I see, I think we're in agreement - just playing in the official time you get with your academy/club/school practice is not enough, players need to own their own development and work on their own/seek out playing opportunities.
     
    ThePonchat repped this.
  21. CoachP365

    CoachP365 Member

    Business Metrics SC
    Apr 26, 2012
     
    ThePonchat and bigredfutbol repped this.
  22. CoachP365

    CoachP365 Member

    Business Metrics SC
    Apr 26, 2012
    Let's pick our best soccer players, and when they get to about u15, start making them into athletes.
     
    diablodelsol and bigredfutbol repped this.
  23. Barry Selph

    Barry Selph New Member

    Barcelona
    United States
    Aug 16, 2018
    Just saw a statistic in regards to high school age boys; soccer participation is only 10% of total; again, ONLY 10% of male, high school age athletes play soccer! Hey, I'm 100% a soccer fan, I have two daughters that currently play, one is playing keeper at a D1 college, the other still in high school. My point was that in regards to males, if an amazing cornerback, receiver, safety had grew up loving soccer like our compatriots all over the world, instead of American football; that particular young man would probably become an amazing soccer player. I guarantee that soccer is the #1 choice among male athletes across the globe, EXCEPT in the USA
     
    bigredfutbol repped this.
  24. SpiceBoy

    SpiceBoy Member

    Barcelona
    United States
    Aug 2, 2017
    As ThePonchat pointed out this argument depends a LOT on how you define 'best athlete". If you include mental aspects like determination, self motivation, desire to play, etc.as part of being a 'best athlete" I would start to agree with Barry that a much higher percentage of boys like this are choosing sports other than soccer in the US as opposed to in other European or South American countries they are choosing Soccer. I do believe this contributes (but is not the main / only reason) to the issues with US Soccer.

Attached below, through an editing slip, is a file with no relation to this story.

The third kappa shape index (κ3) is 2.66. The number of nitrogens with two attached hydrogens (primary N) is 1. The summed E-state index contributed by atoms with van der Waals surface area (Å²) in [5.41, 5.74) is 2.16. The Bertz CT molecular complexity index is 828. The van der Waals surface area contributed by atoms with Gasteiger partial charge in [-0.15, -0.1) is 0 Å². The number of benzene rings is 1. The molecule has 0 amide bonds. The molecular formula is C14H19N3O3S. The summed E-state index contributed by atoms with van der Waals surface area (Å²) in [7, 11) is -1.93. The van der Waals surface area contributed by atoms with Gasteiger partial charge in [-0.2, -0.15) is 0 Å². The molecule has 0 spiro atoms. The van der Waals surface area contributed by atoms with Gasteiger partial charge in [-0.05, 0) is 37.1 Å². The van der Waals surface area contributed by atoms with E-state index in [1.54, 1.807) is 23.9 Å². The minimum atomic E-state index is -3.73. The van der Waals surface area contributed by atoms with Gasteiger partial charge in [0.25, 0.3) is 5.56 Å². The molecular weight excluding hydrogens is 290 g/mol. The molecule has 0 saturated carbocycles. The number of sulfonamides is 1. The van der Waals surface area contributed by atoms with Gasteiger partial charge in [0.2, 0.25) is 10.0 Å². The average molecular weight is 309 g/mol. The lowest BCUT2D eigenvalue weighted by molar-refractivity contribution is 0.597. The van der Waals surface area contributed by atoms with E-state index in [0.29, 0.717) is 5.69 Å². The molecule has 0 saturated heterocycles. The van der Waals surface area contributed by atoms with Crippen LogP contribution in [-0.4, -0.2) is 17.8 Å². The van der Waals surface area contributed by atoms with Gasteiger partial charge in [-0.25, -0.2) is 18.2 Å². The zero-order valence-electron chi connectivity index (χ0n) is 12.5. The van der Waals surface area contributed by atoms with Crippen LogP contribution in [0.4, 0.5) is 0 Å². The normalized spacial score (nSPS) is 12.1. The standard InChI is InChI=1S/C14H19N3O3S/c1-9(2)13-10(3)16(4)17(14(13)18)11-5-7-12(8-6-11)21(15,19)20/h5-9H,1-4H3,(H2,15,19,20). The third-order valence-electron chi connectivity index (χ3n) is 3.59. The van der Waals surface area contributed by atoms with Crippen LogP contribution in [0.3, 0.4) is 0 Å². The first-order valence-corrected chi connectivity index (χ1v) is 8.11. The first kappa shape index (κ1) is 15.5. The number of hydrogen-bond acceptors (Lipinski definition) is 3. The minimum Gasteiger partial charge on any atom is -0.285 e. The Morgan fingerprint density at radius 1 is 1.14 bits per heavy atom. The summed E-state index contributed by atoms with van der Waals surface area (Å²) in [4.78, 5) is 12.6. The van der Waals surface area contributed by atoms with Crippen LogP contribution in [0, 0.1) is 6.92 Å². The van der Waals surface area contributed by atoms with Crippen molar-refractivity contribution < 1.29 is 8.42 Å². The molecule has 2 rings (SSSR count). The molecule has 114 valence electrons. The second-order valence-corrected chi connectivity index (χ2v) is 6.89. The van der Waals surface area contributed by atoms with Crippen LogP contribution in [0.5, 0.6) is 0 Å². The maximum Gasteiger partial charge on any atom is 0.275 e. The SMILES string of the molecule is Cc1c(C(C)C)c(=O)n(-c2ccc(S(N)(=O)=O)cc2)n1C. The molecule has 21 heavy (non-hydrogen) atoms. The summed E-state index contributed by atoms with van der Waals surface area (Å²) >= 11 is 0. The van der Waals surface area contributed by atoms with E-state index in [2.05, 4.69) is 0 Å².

If Messi grew up in Canada would he be a hockey player? If he grew up in India or Pakistan would he be a cricket player?
     
    ThePonchat and bigredfutbol repped this.
  25. Barry Selph

    Barry Selph New Member

    Barcelona
    United States
    Aug 16, 2018
    Exactly; I'm not proposing that the US suffers only because the bigger, faster players aren't playing soccer; only that there is a greater number of athletes in the US choosing other sports. Those sports are pretty much year round which goes back to the original post. In the USA it's much more common for the typical urban youth to get a basketball and play pick up games in their neighborhood on a daily basis; it's cheap and "everyone" knows how to play basketball. It's less typical for the urban athlete to pick up a soccer ball for a round of street ball, not enough fields to play on or enough of their peers that would rather play soccer. Unfortunate, but the truth. Someone posted about 24 million soccer players in the US? Not sure where that stat comes from, but that's probably adding boys & girls from a young age through high school. There's only a fraction of that number still playing soccer by 18.
     

Share This Page